A Million Blue Hues

Features Issue 168 Feb, 2016

Trek to Rara Lake, where you’ll be bedazzled by the sublime beauty of the crystal clear waters on which dances a million blue hues.

Often in moonless nights, it comes alive,” said the short-statured Gurung man we shared the bonfire with. He pointed at the clear sky above, and added, “We call it the White Rainbow.” Waiting restlessly for our dinner at the end of a tiring day having traversed along the glacier-fed Karnali River, we knew the streak overheard was anything but a rainbow. It was the Milky Way Galaxy; behind stars in their millions seen in the distinct clarity of night, and meteorites we lost count of that ripped through the hypnotic skies.

Our trek from Simikot to Rara Lake had started a couple of days before, with a humid and sweaty queue at Nepalgunj Airport where we queued up to board the first flight to Simikot. Having heard endlessly about the fabled trek over the years, it had made its way to a bucket list of sorts, conveniently above lesser nuptial goals. Upon landing in Simikot far west of Nepal, we were instantly breathing the freshest air we had in awhile. The tiny town on a cliff was surrounded by hills on one side and peaks on the other, across Karnali. As we walked down the market, we felt Simikot had a really friendly vibe to it, and people appeared too friendly to be true. 

The trails we walked on were shared with old ladies headed to the market, and mules carrying heavy loads on their backs. Rice, salt, and apples, among other goods, for villages farther off. At the time of our trek, it was the season for apple harvesting, and we didn’t fail to turn heads and draw an offer for an apple. Ripe ones would go straight to the tummy, while raw ones went to dry in a bottle; some fantastic pickle in the making.

After passing several Magar villages for the first couple of days, we reached the tiny settlement called Sun Khada. At the base of our first tough pass (lek) at 3,600 m—mountains for us born-and-bred urbanites, mere hills for the locals—we’d look at the sky in amazement, and beat the night chill around a bonfire. We were promised a hotel by locals we met on the way. But, interestingly, this turned out to be the home of an elderly lady who let weary travelers crash in for a tiny fee. The nearest neighbors were at least a couple of hours away, which then made it possible for guests, not just trekkers like us, but also inhabitants of Humla and Mugu, to reach their destinations on long-haul treks. The stretch between Simikot and Rara is considered to be one of the most inaccessible places in Nepal, and can demand several days of walking to reach one’s destination. So, rooming with tired local travelers won’t be very surprising.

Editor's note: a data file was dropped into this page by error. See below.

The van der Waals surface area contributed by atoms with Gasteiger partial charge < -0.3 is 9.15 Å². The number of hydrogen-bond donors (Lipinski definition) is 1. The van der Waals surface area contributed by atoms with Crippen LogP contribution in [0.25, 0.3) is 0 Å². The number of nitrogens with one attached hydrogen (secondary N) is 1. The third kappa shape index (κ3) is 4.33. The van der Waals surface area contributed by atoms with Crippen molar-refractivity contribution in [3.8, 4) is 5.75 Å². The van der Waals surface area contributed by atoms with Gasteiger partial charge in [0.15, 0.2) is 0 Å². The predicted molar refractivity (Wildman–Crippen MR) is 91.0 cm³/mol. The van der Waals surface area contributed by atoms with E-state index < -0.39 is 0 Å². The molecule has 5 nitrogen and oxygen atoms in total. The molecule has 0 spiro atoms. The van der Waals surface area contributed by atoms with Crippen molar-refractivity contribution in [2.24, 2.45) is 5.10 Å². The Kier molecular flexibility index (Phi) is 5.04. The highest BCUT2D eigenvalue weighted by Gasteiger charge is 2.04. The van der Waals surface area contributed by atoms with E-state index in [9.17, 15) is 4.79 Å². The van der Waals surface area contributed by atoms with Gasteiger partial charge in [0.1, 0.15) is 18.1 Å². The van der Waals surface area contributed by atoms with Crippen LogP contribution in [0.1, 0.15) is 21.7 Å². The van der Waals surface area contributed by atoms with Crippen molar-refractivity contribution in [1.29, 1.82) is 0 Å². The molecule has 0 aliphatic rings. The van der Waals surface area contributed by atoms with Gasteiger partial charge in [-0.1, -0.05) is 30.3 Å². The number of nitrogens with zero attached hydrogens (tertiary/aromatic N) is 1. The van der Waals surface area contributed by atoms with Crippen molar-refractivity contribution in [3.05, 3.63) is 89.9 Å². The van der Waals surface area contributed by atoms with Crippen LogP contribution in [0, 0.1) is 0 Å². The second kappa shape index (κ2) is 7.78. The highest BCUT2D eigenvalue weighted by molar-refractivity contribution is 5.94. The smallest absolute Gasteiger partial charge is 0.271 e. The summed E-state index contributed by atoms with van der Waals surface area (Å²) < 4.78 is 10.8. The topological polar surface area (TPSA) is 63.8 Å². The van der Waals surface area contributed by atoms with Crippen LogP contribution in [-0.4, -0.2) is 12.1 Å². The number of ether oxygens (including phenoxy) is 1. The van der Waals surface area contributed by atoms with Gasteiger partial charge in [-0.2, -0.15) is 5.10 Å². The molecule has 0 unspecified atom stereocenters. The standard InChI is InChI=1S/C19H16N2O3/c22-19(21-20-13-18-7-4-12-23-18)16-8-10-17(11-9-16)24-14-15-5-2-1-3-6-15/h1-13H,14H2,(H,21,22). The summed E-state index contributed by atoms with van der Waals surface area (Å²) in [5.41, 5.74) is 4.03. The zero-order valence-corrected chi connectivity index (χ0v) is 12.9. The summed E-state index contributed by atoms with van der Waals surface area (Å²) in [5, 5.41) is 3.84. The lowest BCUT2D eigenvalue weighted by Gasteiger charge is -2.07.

On this flawless night, the only guests the lady hosted were us and the short, garrulous, and short-statured Gurung man who was returning from Simikot after having seen his sister off. He, too, would be sharing the route with us the following day, and willingly volunteered to guide us to the lek. We prayed his navigation was not quite as iffy as his astronomical skills. We shared stories of life and travesties, while snotty children ran amok, dressed shabbily, which for a region as remote hasn’t fallen out of fashion. Our supper got cooked on a firewood stove, on utensils smoked and dented, probably decades old. Two hearty servings of rice and a soup of potato, fresh from the garden, got us early to bed. The hardwood planks that doubled as a bed came without warning, but we tried to get a good night’s sleep to wake up early next morning and make the pass.

Two days of trekking here was enough to drop our expectations of any facilities even remotely luxurious, like a toilet, for instance. Some houses do get due credit for having one, made obvious from a signage at their door reading: “We are proud to have a toilet in our home,” which, as comical as it was sad, reiterated the seclusion of this region. The house we crashed in wasn’t one of them, which meant nights called for a chilly and dodgy walk to the bushes, braving stinging nettles and strange insects. This made us appreciate our lives back home all the more.

Unlike a commercial lodge, our stay cost us barely anything, though the experience was quite out of this world in its own right. The old lady squinted at the two bills of hundred we handed her. “I can’t read,” she said, and stared hard at the money. “I have to look at the color to tell how